Happy 500th birthday to Trinity House

This week sees the 500th anniversary of the presentation of a royal charter (on 20 May 1514) to ‘the Master Wardens and Assistants of the Guild Fraternity or Brotherhood of the Most Glorious and Undivided Trinity and of Saint Clement in the Parish of Deptford Strond in the County of Kent’, now usually known by its shorter title as Trinity House. This body has long held responsibilities for lighthouses and also for pilotage.

To mark this anniversary, our blog looks at a nineteenth-century MP who had a strong connection to Trinity House, serving as one of the elder brethren who governed its affairs. Aaron Chapman (1771-1850), described as being of ‘pleasing and unassuming manners and exterior, accompanied with sound sense and judgment’, was elected as the first MP for the newly enfranchised borough of Whitby in 1832. He represented this port as a Conservative until 1847, when he retired from Parliament at the age of 75.

Chapman came from a ‘very opulent family which has flourished in the town of Whitby for more than four centuries’. His father John was one of England’s most extensive shipowners, and Chapman took command of one of his ships at an early age, demonstrating ‘great nautical skill and ability’. He retired from seafaring in the 1790s, after which he managed the London side of his family’s maritime business interests. In 1809 he became one of Trinity House’s elder brethren, and was said to have ‘commanded the esteem and gratitude of the mercantile community’ in this role. He helped to establish the General Shipowners’ Society in 1831, and was a director of the London Assurance Company, the London Docks Company and the Hudson’s Bay Company, among others. He was also involved with charitable endeavours for the benefit of seafarers, including the Seamen’s Hospital, the Merchant Seamen’s Orphan Asylum and the Royal National Institution for the Preservation of Lives from Shipwreck (later the RNLI).

Although he lived in London, Chapman’s prominence in the shipping industry made him a strong choice to represent his native borough of Whitby, where he easily defeated a Liberal opponent in 1832 despite a ‘nervous’ and ‘agitated’ performance on the election hustings. He never again faced a contest, being unopposed at the general elections of 1835, 1837 and 1841.

Unsurprisingly Chapman’s main contribution in the House of Commons was on shipping questions. It was said that his ‘good sense and close acquaintance with maritime subjects made even party men defer to his opinions’. He served with ‘unwearied diligence’ on innumerable select committees, on matters ranging from pilotage in the Cinque ports to the establishment of a pension fund for merchant seamen. Alongside this, he was a robust opponent of free trade, wishing to retain protective duties (such as the corn laws and the timber duties) for the benefit of both the agricultural and the shipping interests.

LighthouseChapman’s connection with Trinity House led him to take a particular interest in the issue of maritime safety. He sat on and gave evidence to the 1834 select committee on lighthouses, and supported the efforts of the Radical MP Joseph Hume to implement the committee’s recommendations by consolidating all lighthouses under Trinity House’s management, although he was less keen on Hume’s efforts to curb the pensions paid out by Trinity House. He later sat on the committee which assessed the effects of this legislation. He also served on the royal commission on the laws of pilotage, one of whose key recommendations was the extension of Trinity House’s powers and jurisdiction in this area. He supported the principle of a toll on the coal trade to fund improvements to harbours of refuge, and served on committees on the causes of shipwrecks in 1836, 1839 and 1843. In 1845, while serving on the royal commission on tidal harbours, he inspected several harbours in the north-east. In a speech to the Shipowners’ Society in 1846, he described himself as ‘an Englishman and an old sailor’, and he proved a committed advocate of seafarers’ interests throughout his fifteen years in the Commons.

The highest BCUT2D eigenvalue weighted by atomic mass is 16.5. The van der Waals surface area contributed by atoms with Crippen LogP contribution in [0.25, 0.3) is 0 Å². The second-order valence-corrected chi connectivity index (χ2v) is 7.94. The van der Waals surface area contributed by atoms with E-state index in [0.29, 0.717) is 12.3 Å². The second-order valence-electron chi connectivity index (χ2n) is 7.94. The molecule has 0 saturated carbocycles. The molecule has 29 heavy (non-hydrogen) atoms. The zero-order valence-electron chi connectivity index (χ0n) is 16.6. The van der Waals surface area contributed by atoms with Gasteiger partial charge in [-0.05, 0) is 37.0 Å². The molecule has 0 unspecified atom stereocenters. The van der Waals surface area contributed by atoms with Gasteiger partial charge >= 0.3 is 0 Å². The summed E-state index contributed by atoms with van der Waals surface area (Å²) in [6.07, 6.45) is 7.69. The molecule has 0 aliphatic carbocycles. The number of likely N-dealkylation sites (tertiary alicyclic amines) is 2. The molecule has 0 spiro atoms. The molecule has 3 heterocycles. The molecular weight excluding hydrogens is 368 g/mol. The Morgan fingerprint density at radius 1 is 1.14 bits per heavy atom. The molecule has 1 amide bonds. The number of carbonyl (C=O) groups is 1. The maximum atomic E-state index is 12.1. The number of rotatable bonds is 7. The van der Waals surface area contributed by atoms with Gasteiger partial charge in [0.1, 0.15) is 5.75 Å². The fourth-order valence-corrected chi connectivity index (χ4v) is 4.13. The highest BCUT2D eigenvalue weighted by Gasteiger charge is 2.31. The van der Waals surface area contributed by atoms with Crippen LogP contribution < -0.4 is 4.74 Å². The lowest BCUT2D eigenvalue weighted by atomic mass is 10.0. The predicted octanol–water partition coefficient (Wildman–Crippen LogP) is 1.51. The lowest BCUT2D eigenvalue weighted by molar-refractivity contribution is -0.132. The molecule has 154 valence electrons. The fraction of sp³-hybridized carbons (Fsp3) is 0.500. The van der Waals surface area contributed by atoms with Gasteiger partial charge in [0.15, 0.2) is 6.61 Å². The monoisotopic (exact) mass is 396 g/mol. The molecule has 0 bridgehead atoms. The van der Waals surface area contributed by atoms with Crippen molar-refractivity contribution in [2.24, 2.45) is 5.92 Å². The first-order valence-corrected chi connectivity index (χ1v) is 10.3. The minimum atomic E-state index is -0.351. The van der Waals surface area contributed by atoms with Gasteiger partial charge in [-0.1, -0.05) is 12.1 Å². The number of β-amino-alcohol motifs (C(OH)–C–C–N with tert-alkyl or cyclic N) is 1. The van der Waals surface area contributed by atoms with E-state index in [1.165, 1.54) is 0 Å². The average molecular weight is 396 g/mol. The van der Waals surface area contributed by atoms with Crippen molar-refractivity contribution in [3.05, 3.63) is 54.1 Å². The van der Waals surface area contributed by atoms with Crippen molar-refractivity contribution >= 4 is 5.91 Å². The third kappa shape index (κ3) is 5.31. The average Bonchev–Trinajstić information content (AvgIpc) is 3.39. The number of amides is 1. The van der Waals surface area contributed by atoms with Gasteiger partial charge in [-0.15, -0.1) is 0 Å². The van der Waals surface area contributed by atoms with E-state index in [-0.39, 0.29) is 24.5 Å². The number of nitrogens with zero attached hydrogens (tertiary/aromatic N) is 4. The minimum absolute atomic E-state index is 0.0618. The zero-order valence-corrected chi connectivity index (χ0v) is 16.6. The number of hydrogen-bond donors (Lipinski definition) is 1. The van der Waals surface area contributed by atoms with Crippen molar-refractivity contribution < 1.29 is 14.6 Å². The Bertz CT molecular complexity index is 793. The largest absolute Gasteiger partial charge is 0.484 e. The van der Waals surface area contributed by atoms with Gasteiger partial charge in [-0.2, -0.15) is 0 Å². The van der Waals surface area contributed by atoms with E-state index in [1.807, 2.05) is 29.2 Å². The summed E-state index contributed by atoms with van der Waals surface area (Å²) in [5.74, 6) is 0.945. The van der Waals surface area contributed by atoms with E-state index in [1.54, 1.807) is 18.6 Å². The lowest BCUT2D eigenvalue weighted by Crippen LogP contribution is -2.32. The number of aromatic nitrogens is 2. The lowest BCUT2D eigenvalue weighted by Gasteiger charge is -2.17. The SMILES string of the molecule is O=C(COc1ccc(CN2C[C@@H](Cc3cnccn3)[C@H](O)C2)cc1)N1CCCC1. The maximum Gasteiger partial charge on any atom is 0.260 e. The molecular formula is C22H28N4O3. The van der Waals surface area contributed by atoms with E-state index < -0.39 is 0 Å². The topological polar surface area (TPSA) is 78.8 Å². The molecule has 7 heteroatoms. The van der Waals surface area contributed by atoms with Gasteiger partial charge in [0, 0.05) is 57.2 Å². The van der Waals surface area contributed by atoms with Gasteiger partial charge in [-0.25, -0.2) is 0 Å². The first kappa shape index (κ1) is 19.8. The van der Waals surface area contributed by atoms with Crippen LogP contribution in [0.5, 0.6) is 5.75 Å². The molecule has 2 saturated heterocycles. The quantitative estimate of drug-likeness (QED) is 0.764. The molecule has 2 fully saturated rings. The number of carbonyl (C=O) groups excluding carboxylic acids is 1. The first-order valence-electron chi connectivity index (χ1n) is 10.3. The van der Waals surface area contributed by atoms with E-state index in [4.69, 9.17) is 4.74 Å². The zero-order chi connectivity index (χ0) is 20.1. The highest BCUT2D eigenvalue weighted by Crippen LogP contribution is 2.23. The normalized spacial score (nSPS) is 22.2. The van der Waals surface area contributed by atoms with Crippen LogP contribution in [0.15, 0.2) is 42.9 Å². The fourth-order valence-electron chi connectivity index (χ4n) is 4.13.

More information about the history of Trinity House can be found on its website and its blog.
Our History of Parliament biography of Aaron Chapman can be consulted on our preview site.

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5 Responses to Happy 500th birthday to Trinity House

  1. Reblogged this on Trinity House History and commented:
    To mark tomorrow’s big 500th anniversary, the blog of the History of Parliament’s House of Commons looks at Aaron Chapman (1771-1850), a nineteenth-century MP and Elder Brother of the Trinity House, described as being of ‘pleasing and unassuming manners and exterior, accompanied with sound sense and judgment’…

  2. Pingback: Blast from the Past: Whitby’s First Parliamentary Election, 1832 | Scarborough Packet

  3. Pingback: The shipping and the railway interests: Whitby’s electoral politics, 1832-1868 – The History of Parliament

  4. Pingback: The shipping and the railway interests: Whitby’s electoral politics, 1832-1868 | The Victorian Commons

  5. Duane Chapman says:

    Great story about my ancestors!

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